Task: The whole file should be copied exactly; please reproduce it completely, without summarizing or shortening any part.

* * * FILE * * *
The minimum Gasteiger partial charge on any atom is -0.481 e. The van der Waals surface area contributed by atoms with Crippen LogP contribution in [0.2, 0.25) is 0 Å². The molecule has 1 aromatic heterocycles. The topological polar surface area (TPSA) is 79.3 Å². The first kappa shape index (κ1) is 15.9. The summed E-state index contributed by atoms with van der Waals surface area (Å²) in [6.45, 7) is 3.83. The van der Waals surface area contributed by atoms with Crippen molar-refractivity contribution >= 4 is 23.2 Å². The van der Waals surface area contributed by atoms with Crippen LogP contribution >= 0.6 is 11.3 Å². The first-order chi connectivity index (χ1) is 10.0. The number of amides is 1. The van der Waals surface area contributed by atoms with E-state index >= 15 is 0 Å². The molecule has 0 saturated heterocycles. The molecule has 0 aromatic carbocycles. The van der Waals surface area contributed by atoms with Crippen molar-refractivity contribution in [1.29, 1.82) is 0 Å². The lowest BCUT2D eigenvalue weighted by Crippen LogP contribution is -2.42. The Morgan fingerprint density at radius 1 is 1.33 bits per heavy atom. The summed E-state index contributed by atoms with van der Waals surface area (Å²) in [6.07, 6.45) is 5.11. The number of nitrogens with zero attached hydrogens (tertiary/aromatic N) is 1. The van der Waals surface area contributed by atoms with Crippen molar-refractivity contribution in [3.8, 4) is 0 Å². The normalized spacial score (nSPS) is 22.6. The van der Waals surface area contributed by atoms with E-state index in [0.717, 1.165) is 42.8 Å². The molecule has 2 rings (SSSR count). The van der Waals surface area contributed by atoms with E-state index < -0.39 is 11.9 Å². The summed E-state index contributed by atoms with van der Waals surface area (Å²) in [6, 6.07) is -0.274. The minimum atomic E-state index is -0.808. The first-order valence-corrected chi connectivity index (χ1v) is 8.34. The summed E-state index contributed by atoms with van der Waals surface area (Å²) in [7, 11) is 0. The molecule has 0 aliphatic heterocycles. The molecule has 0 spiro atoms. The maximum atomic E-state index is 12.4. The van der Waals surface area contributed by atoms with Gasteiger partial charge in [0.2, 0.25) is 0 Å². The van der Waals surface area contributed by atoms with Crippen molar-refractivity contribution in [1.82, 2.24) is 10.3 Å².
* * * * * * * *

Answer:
The minimum Gasteiger partial charge on any atom is -0.481 e. The van der Waals surface area contributed by atoms with Crippen LogP contribution in [0.2, 0.25) is 0 Å². The molecule has 1 aromatic heterocycles. The topological polar surface area (TPSA) is 79.3 Å². The first kappa shape index (κ1) is 15.9. The summed E-state index contributed by atoms with van der Waals surface area (Å²) in [6.45, 7) is 3.83. The van der Waals surface area contributed by atoms with Crippen molar-refractivity contribution >= 4 is 23.2 Å². The van der Waals surface area contributed by atoms with Crippen LogP contribution >= 0.6 is 11.3 Å². The first-order chi connectivity index (χ1) is 10.0. The number of amides is 1. The van der Waals surface area contributed by atoms with E-state index >= 15 is 0 Å². The molecule has 0 saturated heterocycles. The molecule has 0 aromatic carbocycles. The van der Waals surface area contributed by atoms with Crippen molar-refractivity contribution in [1.29, 1.82) is 0 Å². The lowest BCUT2D eigenvalue weighted by Crippen LogP contribution is -2.42. The Morgan fingerprint density at radius 1 is 1.33 bits per heavy atom. The summed E-state index contributed by atoms with van der Waals surface area (Å²) in [6.07, 6.45) is 5.11. The number of nitrogens with zero attached hydrogens (tertiary/aromatic N) is 1. The van der Waals surface area contributed by atoms with Crippen molar-refractivity contribution in [3.8, 4) is 0 Å². The normalized spacial score (nSPS) is 22.6. The van der Waals surface area contributed by atoms with E-state index in [0.717, 1.165) is 42.8 Å². The molecule has 2 rings (SSSR count). The van der Waals surface area contributed by atoms with E-state index < -0.39 is 11.9 Å². The summed E-state index contributed by atoms with van der Waals surface area (Å²) in [6, 6.07) is -0.274. The minimum atomic E-state index is -0.808. The first-order valence-corrected chi connectivity index (χ1v) is 8.34. The summed E-state index contributed by atoms with van der Waals surface area (Å²) in [7, 11) is 0. The molecule has 0 aliphatic heterocycles. The molecule has 0 spiro atoms. The maximum atomic E-state index is 12.4. The van der Waals surface area contributed by atoms with Gasteiger partial charge in [0.2, 0.25) is 0 Å². The van der Waals surface area contributed by atoms with Crippen molar-refractivity contribution in [1.82, 2.24) is 10.3 Å².